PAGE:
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Font-locking with custom matchers

Date Change
2017-06-21 The regexp was fixed to match $FOO_BAR and skip escaped dollars (see this PR)

Previously I have written about font-lock anchored matchers. Today I have come across another problem and another solution with Emacs's font-lock mechanism. This trend is starting to annoy me.

I now work at a DevOps position and so I have been writing a lot of shell scripts lately to glue all the stuff we do together. One missing feature that kept bugging me was the font-locking of interpolated variables in sh-mode… that is, the fact that there wasn't any!

# ugly brown!
BAR="hello $FOO"
# I would really like to see that $FOO is *not* being interpolated
BAZ='hello $FOO'
# in regular usage things are highlighted, but you should always quote, right?
bash $FOO $BAR ${BAZ}

The problem with shell programming is that you quote 90% of the time and so the font-locking is wasted :/ You might say, well, just throw in the regexp, right? Not quite. We do not want to highlight variables in single-quoted strings where they are not interpolated. This means we need to only match variables in certain syntactic context.

In the previous post I mentioned you can use custom matchers which are essentially regular elisp functions so long as you conform to the interface of re-search-forward. So that is exactly what I've done.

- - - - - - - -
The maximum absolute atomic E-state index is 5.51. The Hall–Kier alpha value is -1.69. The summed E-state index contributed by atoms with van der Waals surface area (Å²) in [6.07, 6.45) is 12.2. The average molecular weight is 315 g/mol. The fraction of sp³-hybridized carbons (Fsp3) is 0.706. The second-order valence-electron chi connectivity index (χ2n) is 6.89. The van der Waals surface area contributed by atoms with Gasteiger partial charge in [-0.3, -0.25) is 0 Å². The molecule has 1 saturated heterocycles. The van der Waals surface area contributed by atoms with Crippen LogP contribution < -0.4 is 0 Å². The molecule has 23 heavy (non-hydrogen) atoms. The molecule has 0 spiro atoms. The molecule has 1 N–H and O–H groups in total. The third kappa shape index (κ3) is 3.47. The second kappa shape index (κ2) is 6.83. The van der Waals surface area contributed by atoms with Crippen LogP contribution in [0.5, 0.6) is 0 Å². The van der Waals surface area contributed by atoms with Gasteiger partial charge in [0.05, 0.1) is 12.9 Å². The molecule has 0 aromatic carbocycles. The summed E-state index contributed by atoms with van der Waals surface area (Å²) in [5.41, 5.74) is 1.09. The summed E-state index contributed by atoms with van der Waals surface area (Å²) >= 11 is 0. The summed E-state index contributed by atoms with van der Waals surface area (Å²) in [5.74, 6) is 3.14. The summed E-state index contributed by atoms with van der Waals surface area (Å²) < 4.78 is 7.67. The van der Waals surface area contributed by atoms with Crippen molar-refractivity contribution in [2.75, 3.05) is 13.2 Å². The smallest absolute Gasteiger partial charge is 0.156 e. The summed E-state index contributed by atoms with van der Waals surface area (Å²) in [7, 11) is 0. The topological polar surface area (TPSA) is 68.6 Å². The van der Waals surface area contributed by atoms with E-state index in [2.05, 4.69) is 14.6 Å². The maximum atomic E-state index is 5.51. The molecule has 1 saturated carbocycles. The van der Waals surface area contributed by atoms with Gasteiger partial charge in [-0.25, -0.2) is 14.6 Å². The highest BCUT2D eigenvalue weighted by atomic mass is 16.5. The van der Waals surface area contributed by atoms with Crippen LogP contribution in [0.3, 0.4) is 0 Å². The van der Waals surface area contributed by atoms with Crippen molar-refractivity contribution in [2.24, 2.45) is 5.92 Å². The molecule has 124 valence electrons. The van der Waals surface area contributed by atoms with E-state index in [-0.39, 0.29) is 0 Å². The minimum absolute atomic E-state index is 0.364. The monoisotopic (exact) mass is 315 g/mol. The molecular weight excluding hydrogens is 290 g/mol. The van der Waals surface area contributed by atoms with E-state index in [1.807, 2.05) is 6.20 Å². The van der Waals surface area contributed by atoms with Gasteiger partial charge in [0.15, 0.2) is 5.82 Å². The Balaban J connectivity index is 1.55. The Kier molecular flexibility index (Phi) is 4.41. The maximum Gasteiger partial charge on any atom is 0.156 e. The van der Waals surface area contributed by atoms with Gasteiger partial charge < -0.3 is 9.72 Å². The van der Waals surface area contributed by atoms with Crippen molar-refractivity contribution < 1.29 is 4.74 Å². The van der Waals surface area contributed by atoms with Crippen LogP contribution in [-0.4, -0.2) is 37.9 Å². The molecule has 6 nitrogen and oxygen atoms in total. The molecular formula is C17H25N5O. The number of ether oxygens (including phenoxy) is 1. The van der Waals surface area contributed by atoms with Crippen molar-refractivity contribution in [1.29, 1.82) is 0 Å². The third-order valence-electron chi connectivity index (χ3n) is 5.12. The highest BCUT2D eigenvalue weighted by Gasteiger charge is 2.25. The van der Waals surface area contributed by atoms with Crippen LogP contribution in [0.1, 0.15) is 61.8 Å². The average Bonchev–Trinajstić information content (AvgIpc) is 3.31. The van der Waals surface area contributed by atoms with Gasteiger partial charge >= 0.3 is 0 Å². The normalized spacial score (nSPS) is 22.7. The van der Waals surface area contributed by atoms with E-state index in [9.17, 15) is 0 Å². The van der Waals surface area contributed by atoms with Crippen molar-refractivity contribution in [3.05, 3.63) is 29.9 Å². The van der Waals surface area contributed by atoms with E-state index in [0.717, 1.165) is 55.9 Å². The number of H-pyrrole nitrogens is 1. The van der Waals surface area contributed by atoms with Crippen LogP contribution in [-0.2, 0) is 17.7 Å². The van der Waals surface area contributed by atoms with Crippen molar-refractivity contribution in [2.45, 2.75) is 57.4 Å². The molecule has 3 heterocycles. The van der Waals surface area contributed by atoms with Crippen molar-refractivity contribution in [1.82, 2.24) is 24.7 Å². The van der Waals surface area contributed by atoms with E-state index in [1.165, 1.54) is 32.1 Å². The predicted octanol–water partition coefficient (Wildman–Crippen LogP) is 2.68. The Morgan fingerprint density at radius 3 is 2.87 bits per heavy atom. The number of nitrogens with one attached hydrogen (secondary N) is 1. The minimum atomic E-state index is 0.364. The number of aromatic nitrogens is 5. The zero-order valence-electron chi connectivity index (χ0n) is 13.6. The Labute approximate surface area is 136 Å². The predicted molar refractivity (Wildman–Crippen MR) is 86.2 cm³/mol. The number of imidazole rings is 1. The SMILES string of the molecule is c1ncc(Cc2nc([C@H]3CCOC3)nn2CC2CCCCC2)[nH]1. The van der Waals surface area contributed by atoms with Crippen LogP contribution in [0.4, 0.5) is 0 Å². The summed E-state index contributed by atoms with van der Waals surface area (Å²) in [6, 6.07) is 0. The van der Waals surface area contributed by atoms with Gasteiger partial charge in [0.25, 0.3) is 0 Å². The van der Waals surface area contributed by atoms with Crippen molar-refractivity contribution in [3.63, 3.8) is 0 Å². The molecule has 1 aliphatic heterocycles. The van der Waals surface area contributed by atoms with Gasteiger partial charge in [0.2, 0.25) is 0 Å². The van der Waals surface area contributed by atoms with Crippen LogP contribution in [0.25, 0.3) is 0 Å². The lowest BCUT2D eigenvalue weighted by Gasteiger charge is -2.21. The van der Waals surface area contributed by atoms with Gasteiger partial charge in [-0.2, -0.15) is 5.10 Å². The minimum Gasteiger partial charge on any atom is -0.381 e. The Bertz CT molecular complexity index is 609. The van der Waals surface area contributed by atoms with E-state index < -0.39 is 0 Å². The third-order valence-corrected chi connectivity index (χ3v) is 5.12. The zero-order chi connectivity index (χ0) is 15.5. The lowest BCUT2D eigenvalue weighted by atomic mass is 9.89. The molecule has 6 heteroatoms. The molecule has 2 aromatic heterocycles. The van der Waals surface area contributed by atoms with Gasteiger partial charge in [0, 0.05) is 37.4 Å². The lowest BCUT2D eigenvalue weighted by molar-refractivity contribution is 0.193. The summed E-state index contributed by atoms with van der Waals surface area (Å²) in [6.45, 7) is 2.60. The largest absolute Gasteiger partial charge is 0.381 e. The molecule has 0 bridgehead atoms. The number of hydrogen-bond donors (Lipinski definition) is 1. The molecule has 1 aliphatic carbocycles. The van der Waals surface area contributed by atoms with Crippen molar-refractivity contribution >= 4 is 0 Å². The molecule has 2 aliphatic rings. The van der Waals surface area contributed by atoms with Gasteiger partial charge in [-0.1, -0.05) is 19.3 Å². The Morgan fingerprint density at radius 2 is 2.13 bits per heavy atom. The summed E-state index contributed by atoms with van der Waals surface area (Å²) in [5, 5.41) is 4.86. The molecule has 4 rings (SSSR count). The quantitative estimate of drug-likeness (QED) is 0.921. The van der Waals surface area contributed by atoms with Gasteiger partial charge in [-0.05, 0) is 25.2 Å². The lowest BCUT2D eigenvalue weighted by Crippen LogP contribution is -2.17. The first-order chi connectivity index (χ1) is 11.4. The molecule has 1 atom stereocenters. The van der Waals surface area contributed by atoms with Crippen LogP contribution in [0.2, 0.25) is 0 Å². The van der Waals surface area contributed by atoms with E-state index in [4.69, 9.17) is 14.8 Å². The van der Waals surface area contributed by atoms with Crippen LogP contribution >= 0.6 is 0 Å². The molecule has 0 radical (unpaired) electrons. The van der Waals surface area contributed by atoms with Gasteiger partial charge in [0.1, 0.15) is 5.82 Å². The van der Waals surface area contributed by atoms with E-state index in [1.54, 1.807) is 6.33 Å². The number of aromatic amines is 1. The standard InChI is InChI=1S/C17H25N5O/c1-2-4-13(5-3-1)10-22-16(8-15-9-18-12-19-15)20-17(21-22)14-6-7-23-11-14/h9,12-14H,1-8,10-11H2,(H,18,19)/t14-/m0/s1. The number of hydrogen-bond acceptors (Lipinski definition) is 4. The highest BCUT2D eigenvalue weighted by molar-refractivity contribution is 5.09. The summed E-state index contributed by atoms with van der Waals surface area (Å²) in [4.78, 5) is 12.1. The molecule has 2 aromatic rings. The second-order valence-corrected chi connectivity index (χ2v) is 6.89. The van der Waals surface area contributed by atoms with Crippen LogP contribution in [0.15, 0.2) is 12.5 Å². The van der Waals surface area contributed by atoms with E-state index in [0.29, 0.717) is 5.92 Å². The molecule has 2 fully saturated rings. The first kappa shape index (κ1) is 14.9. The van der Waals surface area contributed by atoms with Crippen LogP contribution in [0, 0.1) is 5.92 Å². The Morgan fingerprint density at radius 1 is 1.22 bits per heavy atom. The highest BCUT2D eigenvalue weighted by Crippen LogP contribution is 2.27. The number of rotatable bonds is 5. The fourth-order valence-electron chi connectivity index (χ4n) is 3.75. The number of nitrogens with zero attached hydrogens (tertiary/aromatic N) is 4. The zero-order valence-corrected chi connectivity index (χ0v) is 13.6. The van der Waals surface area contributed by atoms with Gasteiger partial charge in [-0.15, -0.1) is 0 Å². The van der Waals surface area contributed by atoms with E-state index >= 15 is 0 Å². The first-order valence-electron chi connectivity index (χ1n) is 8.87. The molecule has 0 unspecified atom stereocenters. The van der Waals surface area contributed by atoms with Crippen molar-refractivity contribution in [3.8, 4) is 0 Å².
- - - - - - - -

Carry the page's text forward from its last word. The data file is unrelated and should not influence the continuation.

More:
The following function is a bit convoluted because you need to check the parse state. Note that the function should only "process" one match as font-lock will execute it in a loop until it returns nil or moves point after the limit.

  1. Look for the next string matching a variable syntax, which is either
    • a $ followed by word syntax, or
    • a $ followed by text enclosed in {}.
  2. If no match then return nil. This will tell the font-lock engine there is nothing to do up to limit. This happens if the re-search-forward returns nil right away or eventually runs out of matches as we get over limit.
  3. If match, check if we are inside a double-quoted string.
    • If so, great, announce a match with a throw and the point where we ended (this is not strictly necessary, you only need to return non-nil).
    • If not GOTO 1.
(defun my-match-variables-in-quotes (limit)
  "Match variables in double-quotes in `sh-mode'."
  (with-syntax-table sh-mode-syntax-table
    (catch 'done
      (while (re-search-forward
              ;; `rx' is cool, mkay.
              (rx (or line-start (not (any "\\")))
                  (group "$")
                   (or (and "{" (+? nonl) "}")
                       (and (+ (any alnum "_")))
                       (and (any "*" "@" "#" "?" "-" "$" "!" "0" "_")))))
              limit t)
        (-when-let (string-syntax (nth 3 (syntax-ppss)))
          (when (= string-syntax 34)
            (throw 'done (point))))))))

Add the support to the current buffer (use nil as first argument) or sh-mode globally (use 'sh-mode):

 'sh-mode '((my-match-variables-in-quotes
             (1 'default t)
             (2 font-lock-variable-name-face t))))

Quite simple and the outcome is very satisfying. Makes reading shell scripts a lot better in my opinion. If any of you cares to submit this upstream go ahead, I have signed the contributor papers but I hereby withdraw all claims on the above code so you don't have to go through hoops :)

# yay
BAR="hello $FOO and also ${FOO}"
# No interpolation in single-quotes
BAZ='hello $FOO'

Last updated at: 2017-06-21 21:41
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